Why do you want to store them in sidecars specifically? If Adobe Lightroom is an option for you, this software is purpose-built for this sort of scenario. You can create multiple "virtual copies" of the same image in the Lightroom library, and develop them in different ways. The settings are not stored in multiple sidecar files, but it's unclear what ...


1

Several ifs involved here. If you can see an image to edit I would assume that the originals were saved with smart previews enabled. If so, any edits to the preview will be applied to the original when the xmp's which are created are 'reunited' with the originals. According to Adobe: "Note: Smart Previews are stored in the [Catalog Name] Smart Previews....


1

They are different formats. XMP is an XML based format that is more self-descriptive where as EXIF requires knowing the format of the file to know what value is at each offset. EXIF is more limited in what it can store (atleast that can be universally recognized) but also is smaller since it doesn't need descriptors of the fields to be included in the file....


1

You can suggest to your client to use a Digital Asset Management to manage his image bank. The most modern DAM solutions can automatically save tag hierarchy to XMP. EXIF is mainly used for storing technical camera and image shooting info. Another standard is IPTC but it is obsoleted and has significant limitations to length of the fields. Hiearchical ...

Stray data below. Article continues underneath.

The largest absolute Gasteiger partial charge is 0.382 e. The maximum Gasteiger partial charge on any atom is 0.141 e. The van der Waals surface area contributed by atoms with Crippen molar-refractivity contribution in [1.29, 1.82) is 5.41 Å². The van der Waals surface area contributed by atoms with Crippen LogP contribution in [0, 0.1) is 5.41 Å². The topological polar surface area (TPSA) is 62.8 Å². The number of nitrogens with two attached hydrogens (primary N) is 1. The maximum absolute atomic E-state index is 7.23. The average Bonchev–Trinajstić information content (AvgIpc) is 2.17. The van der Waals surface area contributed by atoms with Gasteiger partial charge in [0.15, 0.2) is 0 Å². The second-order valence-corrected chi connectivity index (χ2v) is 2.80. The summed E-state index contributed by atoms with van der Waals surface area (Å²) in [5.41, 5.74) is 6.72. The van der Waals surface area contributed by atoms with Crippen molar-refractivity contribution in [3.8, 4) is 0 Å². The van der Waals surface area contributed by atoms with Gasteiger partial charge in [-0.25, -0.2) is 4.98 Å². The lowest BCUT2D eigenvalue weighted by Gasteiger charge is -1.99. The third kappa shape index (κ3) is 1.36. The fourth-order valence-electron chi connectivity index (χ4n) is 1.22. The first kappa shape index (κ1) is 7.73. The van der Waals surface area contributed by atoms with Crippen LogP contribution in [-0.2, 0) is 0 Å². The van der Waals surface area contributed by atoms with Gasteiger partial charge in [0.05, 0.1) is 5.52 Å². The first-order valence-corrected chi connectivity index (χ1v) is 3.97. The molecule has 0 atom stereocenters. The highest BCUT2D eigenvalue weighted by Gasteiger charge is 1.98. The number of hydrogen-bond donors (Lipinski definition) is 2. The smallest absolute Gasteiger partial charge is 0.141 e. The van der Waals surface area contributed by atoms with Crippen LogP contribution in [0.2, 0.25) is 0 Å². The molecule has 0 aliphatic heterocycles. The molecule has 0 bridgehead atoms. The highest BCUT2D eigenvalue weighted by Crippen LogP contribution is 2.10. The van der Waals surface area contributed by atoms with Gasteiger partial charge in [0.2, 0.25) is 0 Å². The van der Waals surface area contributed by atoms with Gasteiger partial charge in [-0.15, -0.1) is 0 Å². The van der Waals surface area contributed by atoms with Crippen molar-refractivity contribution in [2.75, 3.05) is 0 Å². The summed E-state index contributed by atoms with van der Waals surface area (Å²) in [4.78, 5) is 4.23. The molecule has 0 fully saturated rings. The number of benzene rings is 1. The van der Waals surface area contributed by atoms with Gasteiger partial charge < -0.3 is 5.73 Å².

1

Have you try this way: cat Photo1.xml | exiv2 -i - thumb_Photo1.jpg This command will send the content of Photo1.xml to STDOUT and the next command will use it as STDIN and insert it in to thumb_Photo1.jpg file. P.S. In the man page of exiv2 I see this example: exiv2 -e{tgt}- filename|xmllint .... | exiv2 -i{tgt}- filename


1

At your step 5., when you export a RAW file from LR to PS (or when you open a RAW file with PS, make some editing and then save it in TIFF format and import it back to LR), a TIFF get created. However, this TIFF has no sidecar file attached, so you won't find any. So back in LR with a TIFF file, you expect the changes you made to be saved in a XMP file... ...


1

I turned on the option "Include Develop settings in metadata inside JPEG" in Lightroom. What this option basically does is saving the recipe to reproduce all the Adjustments you made within the JPG File in an XML-Format, instead of creating a so-called sidecar file. Is there any program that I can invoke as an external editor, that can read the original ...


1

I believe your CSV file will need a couple alterations. First, I don't think Exiftool will read a tab delimited csv. The docs seem to indicate comma separated only. You could import into Excel or OpenOffice with the tab delimiter set and export a new CSV which should be readable to Exiftool. Second, the first line needs to needs to have column headers ...